The House of the Seven Gables
When Rusty Shutters are Forced Open: Hawthorne's Cheery Ending
In an attempt to write a more cheerful novel then his brooding Scarlet Letter during a time when optimism was the one quality shared by all, Hawthorne writes, what critics call today, a contrived ending for his House of Seven Gables. When all seems its darkest, when the past curse points its bloody dagger at the new generation, and all hope has failed, Hawthorne steps in to become his own savior, penning wings for his beloved characters so that they may fly into a fairytale ending. Hawthorne becomes his own Deus ex machina, leaving stardust in his own eyes, and the dry taste of disgust in the mouths of his critics. Why though would Hawthorne do this after the critical success of The Scarlet Letter? In a letter to his publisher, James T. Fields, Hawthorne wrote, "[House of Seven Gables] darkens damnably towards the close, but I shall try hard to pour some setting sunshine over it". This letter shows Hawthorne's conscious choice to force a happy conclusion onto his story. The critics give three reasons to allow for this forced change, 1) Hawthorne's conflict as a writer, 2) the call of the marketplace, and 3) a failed tongue and cheek on the author's part.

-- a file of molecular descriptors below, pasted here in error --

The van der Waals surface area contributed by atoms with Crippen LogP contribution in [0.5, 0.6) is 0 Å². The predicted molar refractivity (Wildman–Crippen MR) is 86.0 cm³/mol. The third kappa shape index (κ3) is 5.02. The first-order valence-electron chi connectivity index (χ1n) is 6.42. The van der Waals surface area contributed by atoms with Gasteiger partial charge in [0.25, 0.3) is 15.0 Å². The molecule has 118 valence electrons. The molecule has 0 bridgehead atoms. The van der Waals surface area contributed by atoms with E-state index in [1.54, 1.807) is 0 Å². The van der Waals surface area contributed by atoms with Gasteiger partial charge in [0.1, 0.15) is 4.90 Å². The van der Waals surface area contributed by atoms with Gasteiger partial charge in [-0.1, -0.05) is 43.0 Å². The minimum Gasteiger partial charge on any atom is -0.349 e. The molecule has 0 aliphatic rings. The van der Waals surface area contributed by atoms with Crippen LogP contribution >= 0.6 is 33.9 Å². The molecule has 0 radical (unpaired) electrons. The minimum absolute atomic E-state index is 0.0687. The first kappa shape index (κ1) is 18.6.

During the writing of The House of the Seven Gables,...
Join Now to View Premium Content
GradeSaver provides access to 860 study guide PDFs and quizzes, 6522 literature essays, 1773 sample college application essays, 268 lesson plans, and ad-free surfing in this premium content, “Members Only” section of the site! Membership includes a 10% discount on all editing orders.
Already a member? Log in